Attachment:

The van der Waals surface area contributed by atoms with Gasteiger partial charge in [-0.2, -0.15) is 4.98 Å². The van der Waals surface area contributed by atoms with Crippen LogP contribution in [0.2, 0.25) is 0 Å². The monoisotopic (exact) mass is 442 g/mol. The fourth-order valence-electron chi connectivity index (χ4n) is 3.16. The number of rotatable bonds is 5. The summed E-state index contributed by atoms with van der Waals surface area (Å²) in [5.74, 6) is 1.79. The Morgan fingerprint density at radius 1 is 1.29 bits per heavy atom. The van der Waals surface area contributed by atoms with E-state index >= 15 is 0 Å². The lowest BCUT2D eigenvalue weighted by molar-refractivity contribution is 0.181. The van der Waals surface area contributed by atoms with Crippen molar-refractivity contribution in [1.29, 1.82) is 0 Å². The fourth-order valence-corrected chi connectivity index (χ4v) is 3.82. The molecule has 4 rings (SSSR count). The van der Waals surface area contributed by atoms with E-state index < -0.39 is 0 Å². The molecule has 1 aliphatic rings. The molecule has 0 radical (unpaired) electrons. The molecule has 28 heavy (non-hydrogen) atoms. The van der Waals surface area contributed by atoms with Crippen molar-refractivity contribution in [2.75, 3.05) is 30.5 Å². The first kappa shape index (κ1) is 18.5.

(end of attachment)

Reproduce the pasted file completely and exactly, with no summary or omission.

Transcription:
The van der Waals surface area contributed by atoms with Gasteiger partial charge in [-0.2, -0.15) is 4.98 Å². The van der Waals surface area contributed by atoms with Crippen LogP contribution in [0.2, 0.25) is 0 Å². The monoisotopic (exact) mass is 442 g/mol. The fourth-order valence-electron chi connectivity index (χ4n) is 3.16. The number of rotatable bonds is 5. The summed E-state index contributed by atoms with van der Waals surface area (Å²) in [5.74, 6) is 1.79. The Morgan fingerprint density at radius 1 is 1.29 bits per heavy atom. The van der Waals surface area contributed by atoms with E-state index >= 15 is 0 Å². The lowest BCUT2D eigenvalue weighted by molar-refractivity contribution is 0.181. The van der Waals surface area contributed by atoms with Crippen molar-refractivity contribution in [1.29, 1.82) is 0 Å². The fourth-order valence-corrected chi connectivity index (χ4v) is 3.82. The molecule has 4 rings (SSSR count). The van der Waals surface area contributed by atoms with E-state index < -0.39 is 0 Å². The molecule has 1 aliphatic rings. The molecule has 0 radical (unpaired) electrons. The molecule has 28 heavy (non-hydrogen) atoms. The van der Waals surface area contributed by atoms with Crippen molar-refractivity contribution in [2.75, 3.05) is 30.5 Å². The first kappa shape index (κ1) is 18.5.